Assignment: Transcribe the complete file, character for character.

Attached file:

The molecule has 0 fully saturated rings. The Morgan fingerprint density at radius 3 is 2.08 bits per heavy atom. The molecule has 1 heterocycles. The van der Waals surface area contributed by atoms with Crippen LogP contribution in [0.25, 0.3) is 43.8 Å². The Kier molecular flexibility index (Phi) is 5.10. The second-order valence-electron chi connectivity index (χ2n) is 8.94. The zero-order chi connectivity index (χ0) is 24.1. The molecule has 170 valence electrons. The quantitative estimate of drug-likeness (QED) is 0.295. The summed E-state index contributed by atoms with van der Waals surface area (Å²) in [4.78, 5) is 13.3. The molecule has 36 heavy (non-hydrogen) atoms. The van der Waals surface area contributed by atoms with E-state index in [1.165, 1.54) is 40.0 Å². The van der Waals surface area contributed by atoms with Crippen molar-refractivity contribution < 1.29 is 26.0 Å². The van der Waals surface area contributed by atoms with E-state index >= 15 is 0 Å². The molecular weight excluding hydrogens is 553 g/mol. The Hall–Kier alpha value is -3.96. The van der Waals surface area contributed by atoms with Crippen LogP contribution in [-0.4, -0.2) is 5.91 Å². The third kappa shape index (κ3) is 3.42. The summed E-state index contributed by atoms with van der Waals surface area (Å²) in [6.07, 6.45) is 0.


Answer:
The molecule has 0 fully saturated rings. The Morgan fingerprint density at radius 3 is 2.08 bits per heavy atom. The molecule has 1 heterocycles. The van der Waals surface area contributed by atoms with Crippen LogP contribution in [0.25, 0.3) is 43.8 Å². The Kier molecular flexibility index (Phi) is 5.10. The second-order valence-electron chi connectivity index (χ2n) is 8.94. The zero-order chi connectivity index (χ0) is 24.1. The molecule has 170 valence electrons. The quantitative estimate of drug-likeness (QED) is 0.295. The summed E-state index contributed by atoms with van der Waals surface area (Å²) in [4.78, 5) is 13.3. The molecule has 36 heavy (non-hydrogen) atoms. The van der Waals surface area contributed by atoms with E-state index in [1.165, 1.54) is 40.0 Å². The van der Waals surface area contributed by atoms with Crippen molar-refractivity contribution < 1.29 is 26.0 Å². The van der Waals surface area contributed by atoms with E-state index >= 15 is 0 Å². The molecular weight excluding hydrogens is 553 g/mol. The Hall–Kier alpha value is -3.96. The van der Waals surface area contributed by atoms with Crippen LogP contribution in [-0.4, -0.2) is 5.91 Å². The third kappa shape index (κ3) is 3.42. The summed E-state index contributed by atoms with van der Waals surface area (Å²) in [6.07, 6.45) is 0.